But the village of Pleasant Prairie is seeing development activity beyond what is taking place in the Wispark development.
"In Pleasant Prairie, VK Development out of Brookfield recently did a large 350-acre planned development with commercial, housing and a hospital. The development is located at highways H and 50. VK Development has also recently purchased a site for upscale housing in Pleasant Prairie," Bechler said.
"In the end, the hospital will be 300 beds – part of United Health Care, a partnership between Kenosha Hospital & Medical Center and Wheaton-Franciscan Skemp," Judt said. "They currently own St. Joseph’s in Elmbrook, Ill. They had owned the St. Catherine’s Hospital in Kenosha but had closed it. This will be the new St. Catherine’s."
The city of Kenosha also has a lot going on in its own business park development.
"The Business Park of Kenosha is smaller – about 144 acres," Bechler said. "We have 19 businesses in that park, with a total square footage of about 900,000 and equalized value of about $30 million. Currently, the one building under construction is Beere Precision Instrument. This will be their corporate office, and will be 54,000 square feet."
The Business Park of Kenosha is geared toward smaller development, according to Bechler.
"We want to make sure that businesses located in the Kenosha area have place to expand to," he said. "We’re seeing a cross-section of manufacturing, distribution and machining businesses – not heavy industry – but rather light manufacturing and the like coming in. Covenants in the Kenosha Business Park are not restrictive on the level of the Lakeview Corporate Park, making it more accessible to smaller firms. We just require good standards for municipal parks. The Business Park of Kenosha allows a mix of building techniques – just so long as there is total masonry facing the street. The rest can be a metal building. We currently have about 70 acres remaining."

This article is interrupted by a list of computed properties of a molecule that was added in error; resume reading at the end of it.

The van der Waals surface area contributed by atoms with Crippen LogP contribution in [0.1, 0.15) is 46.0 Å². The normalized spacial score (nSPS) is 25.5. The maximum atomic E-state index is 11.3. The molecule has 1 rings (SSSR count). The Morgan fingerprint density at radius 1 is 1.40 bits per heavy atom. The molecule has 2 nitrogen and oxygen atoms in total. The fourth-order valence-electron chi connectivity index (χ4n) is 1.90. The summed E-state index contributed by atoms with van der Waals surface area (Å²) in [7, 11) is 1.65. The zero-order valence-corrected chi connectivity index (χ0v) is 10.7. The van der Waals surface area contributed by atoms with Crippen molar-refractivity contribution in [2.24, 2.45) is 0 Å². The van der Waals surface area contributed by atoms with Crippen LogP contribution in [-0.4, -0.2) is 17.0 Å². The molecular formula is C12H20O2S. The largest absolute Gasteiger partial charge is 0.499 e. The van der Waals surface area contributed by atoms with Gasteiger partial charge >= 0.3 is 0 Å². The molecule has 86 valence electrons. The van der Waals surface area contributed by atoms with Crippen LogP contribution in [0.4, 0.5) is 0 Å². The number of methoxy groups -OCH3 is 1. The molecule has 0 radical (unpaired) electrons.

A major development story in the county has been the potential for a major casino to locate within the city of Kenosha. The development, as proposed by the Menomonee Indian Tribe, would be located between the business park of Kenosha and I-94 at the former Dairyland Greyhound Park.
According to John Van Benthuysen of the Kenosha County Job Center, the Paradise Key casino development would bring 2,000-3,000 full- and part-time jobs to Kenosha, phased in over a period of time.
Despite popular perception that casinos bring largely low-paid positions, Van Benthuysen feels the casino would offer a high number of professional positions.
"When I think of a casino, the first thing I think of is that guy with the green visor at a gaming table," Van Benthuysen said. "But behind the scenes, you have a lot of professional positions, including accounting, security and training. In addition to the casino, you also have golf course and hotel development. And there are information technology positions, as you would expect with a highly-automated industry."
The appointment of Gov. Tommy Thompson to the Secretary of Health and Human Services position by President George W. Bush may put a crimp in the plan for a Kenosha casino as Lt. Gov. Scott McCallum has stated he flatly opposes additional gambling venues in the state. The casino development is also being opposed by other Indian nations in Wisconsin and Illinois.